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When Could a Third Party be Held Liable for Damages from a Car Crash?

important legal documents about civil liabilityFor the most part, car accident cases involve a victim and an at-fault driver. In Pennsylvania, victims first seek compensation from their own insurance company, and if their damages exceed the value of their policy, they may seek compensation from the at-fault driver’s insurance policy.

However, sometimes car accidents involve more than two parties. There may be third parties who bear some percentage of responsibility for what happened. Even if they do not bear the majority of fault for the crash, they still played some role in causing the crash.

You may be thinking third parties are other drivers, and there are certainly cases involving more than two drivers. However, there may also be cases involving third parties who were not there at the time of the crash, such as product manufacturers, government entities, employers, and bars or restaurants, just to name a few.

Below, our trusted attorneys discuss third-party liability for a car accident and how it impacts the pursuit of compensation for damages.

Third Parties That May be Involved in Car Accident Cases

Even though you may have reason to believe a third party bears some amount of liability for your claim, establishing liability can be complicated. You should seek help from a licensed attorney who knows how to build a case against a third party that may be involved in a car accident case.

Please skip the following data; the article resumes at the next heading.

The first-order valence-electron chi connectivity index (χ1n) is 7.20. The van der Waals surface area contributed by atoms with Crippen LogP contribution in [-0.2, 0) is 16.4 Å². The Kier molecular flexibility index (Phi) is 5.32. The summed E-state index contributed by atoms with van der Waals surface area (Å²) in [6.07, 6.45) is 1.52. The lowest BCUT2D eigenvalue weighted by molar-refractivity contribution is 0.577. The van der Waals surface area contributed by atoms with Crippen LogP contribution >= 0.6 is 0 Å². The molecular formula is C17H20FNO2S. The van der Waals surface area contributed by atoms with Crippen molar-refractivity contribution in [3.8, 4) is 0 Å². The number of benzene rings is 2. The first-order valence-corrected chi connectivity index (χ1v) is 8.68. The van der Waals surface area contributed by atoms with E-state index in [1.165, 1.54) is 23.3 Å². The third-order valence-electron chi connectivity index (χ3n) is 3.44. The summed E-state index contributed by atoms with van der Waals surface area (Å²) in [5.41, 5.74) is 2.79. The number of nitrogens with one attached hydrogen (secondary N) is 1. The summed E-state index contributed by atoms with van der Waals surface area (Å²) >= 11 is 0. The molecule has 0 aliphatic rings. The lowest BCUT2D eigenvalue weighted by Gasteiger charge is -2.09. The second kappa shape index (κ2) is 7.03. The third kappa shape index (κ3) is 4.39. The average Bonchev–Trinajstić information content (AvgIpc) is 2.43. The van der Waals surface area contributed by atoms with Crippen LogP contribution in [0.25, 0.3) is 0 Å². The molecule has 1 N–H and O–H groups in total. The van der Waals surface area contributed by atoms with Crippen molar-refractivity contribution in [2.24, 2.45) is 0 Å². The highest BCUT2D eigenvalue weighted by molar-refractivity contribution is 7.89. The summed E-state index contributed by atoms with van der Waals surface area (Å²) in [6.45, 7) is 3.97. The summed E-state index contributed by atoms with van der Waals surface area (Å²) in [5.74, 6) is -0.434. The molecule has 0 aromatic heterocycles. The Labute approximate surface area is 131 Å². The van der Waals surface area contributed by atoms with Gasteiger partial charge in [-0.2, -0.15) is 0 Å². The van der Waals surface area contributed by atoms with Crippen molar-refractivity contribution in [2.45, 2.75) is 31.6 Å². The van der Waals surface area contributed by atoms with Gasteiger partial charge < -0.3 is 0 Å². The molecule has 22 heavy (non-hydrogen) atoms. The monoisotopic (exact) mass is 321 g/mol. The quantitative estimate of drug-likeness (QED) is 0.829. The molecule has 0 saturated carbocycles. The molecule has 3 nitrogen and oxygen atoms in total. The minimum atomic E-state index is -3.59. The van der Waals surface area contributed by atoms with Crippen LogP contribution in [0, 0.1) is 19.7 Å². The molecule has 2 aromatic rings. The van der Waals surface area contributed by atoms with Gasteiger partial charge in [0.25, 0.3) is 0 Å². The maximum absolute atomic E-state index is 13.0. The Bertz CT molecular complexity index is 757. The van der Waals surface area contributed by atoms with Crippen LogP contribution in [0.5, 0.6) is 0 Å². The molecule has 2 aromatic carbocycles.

These are some of the third parties that could be found partially liable for a car crash victim’s damages:

Other Drivers

In a multi-car accident, two or three drivers could be partially to blame for your damages. For example, if you were rear-ended in a chain-reaction crash, but you were the last car to be hit, the drivers in the vehicles behind yours could be partially at fault.

Multi-car accidents often occur on the interstate as the speed limits are much higher. Many drivers are speeding so a mistake by one could lead to a chain reaction that brings in other cars. Even though one driver started the chain reaction, other drivers in the chain may have been negligent, such as by being distracted, not staying in their lane or speeding.

Your lawyer will need to do a comprehensive investigation to uncover what happened and how negligence may have contributed to the crash.


There are rare situations when passengers contribute to crashes. For example, maybe a passenger grabbed the wheel or caused the driver to lose control. Maybe a passenger distracted the driver with a smartphone. The driver and the passenger may be at fault for the crash.


If you were hit by someone driving a company vehicle, or someone driving a personal vehicle during working hours while performing job duties, the driver’s employer may bear fault. The employer may say the driver was an independent contractor, however, sometimes employees are misclassified because companies are trying to avoid accountability for situations like car accidents. If you were hit by an Uber driver or food delivery driver, you may be able to file a claim against the insurance policy of the company the person is driving for.